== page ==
Statista has compiled some information released by the IDC on the structure of the smartphone market in Q2 2014.
The data confirms that both Windows Phone and Android dominate in the low end of the market, with Windows Phone slightly more so, at 58.6% vs 61.4% of sales being less than $200 per handset.
24.9% of Windows Phone sales are in the mid-range ($200-$400), while only 13.7% are in the high end (above $400).
Under Nokia (now Microsoft Mobile) Windows Phone has of course been using pricing as a competitive advantage, delivering high quality handsets at affordable prices, but unfortunately this strategy has suffered from the entrance of Motorola, with a similar but higher spec approach.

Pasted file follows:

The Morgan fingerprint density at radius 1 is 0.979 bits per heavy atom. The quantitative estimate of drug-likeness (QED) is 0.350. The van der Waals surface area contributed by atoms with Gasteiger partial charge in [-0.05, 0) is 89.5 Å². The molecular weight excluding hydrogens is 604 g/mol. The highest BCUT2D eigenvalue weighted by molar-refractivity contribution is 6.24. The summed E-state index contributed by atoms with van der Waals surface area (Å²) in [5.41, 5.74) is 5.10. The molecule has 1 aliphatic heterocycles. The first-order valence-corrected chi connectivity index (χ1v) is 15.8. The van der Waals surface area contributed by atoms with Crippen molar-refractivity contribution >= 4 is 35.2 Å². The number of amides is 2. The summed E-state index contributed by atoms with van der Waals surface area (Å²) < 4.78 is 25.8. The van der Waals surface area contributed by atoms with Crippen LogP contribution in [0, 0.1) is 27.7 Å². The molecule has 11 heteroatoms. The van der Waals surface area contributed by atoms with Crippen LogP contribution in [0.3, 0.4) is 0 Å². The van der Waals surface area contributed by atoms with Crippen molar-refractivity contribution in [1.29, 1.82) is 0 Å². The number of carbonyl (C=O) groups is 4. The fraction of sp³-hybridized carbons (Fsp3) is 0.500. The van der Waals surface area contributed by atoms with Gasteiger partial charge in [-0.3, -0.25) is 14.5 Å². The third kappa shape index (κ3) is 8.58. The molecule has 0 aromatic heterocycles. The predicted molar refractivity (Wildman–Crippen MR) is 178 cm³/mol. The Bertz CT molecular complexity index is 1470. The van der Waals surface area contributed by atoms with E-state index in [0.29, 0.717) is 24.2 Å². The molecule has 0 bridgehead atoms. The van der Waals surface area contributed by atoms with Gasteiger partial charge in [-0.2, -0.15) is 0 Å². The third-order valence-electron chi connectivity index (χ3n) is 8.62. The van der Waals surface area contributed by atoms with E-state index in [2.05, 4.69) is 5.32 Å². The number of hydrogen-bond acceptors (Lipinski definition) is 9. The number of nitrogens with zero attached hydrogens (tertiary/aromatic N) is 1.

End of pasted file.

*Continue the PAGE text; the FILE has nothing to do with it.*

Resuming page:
Interestingly Statista notes that while nearly 85% of iOS sales are in the high end, this does not mean Apple dominates the category. Due to the massive shipment advantage of Android, 50.6 million high-end Android devices were shipped in Q2, as opposed to just 29.8 million top-tier iPhones.
With a wide range of new low-cost OEMs Windows Phone it is likely to shift even more to the low-end, which does of course make up the bulk of smartphone shipments.
At the low end Windows Phone offers some advantage over Android, such as a smooth, consistent user experience, reliable updates, an OS designed to work well at the low end, with data cost saving features, carrier billing on many more carriers than Android, and services in markets that are not served by Google, such as Cortana in China.
Do our readers think the OS can compete there? Let us know below.